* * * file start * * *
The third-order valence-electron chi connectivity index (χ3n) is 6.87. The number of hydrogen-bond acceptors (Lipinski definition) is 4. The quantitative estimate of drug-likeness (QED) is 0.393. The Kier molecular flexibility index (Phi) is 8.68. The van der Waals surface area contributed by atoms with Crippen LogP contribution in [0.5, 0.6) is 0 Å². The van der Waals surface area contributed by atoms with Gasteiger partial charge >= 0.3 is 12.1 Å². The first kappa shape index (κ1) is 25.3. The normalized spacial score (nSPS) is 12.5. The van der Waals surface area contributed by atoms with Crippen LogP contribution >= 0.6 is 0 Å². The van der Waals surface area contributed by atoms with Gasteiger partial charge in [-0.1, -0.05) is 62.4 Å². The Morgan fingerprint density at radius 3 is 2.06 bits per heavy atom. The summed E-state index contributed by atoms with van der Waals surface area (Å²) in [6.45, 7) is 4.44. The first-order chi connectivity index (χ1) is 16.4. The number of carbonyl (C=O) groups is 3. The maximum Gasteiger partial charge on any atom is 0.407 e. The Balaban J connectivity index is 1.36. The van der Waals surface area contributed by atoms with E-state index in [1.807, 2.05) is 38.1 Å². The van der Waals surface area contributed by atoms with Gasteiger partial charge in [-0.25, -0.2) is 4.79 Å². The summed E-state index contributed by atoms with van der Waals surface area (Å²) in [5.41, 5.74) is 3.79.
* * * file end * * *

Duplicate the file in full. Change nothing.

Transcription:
The third-order valence-electron chi connectivity index (χ3n) is 6.87. The number of hydrogen-bond acceptors (Lipinski definition) is 4. The quantitative estimate of drug-likeness (QED) is 0.393. The Kier molecular flexibility index (Phi) is 8.68. The van der Waals surface area contributed by atoms with Crippen LogP contribution in [0.5, 0.6) is 0 Å². The van der Waals surface area contributed by atoms with Gasteiger partial charge >= 0.3 is 12.1 Å². The first kappa shape index (κ1) is 25.3. The normalized spacial score (nSPS) is 12.5. The van der Waals surface area contributed by atoms with Crippen LogP contribution >= 0.6 is 0 Å². The van der Waals surface area contributed by atoms with Gasteiger partial charge in [-0.1, -0.05) is 62.4 Å². The Morgan fingerprint density at radius 3 is 2.06 bits per heavy atom. The summed E-state index contributed by atoms with van der Waals surface area (Å²) in [6.45, 7) is 4.44. The first-order chi connectivity index (χ1) is 16.4. The number of carbonyl (C=O) groups is 3. The maximum Gasteiger partial charge on any atom is 0.407 e. The Balaban J connectivity index is 1.36. The van der Waals surface area contributed by atoms with E-state index in [1.807, 2.05) is 38.1 Å². The van der Waals surface area contributed by atoms with Gasteiger partial charge in [-0.25, -0.2) is 4.79 Å². The summed E-state index contributed by atoms with van der Waals surface area (Å²) in [5.41, 5.74) is 3.79.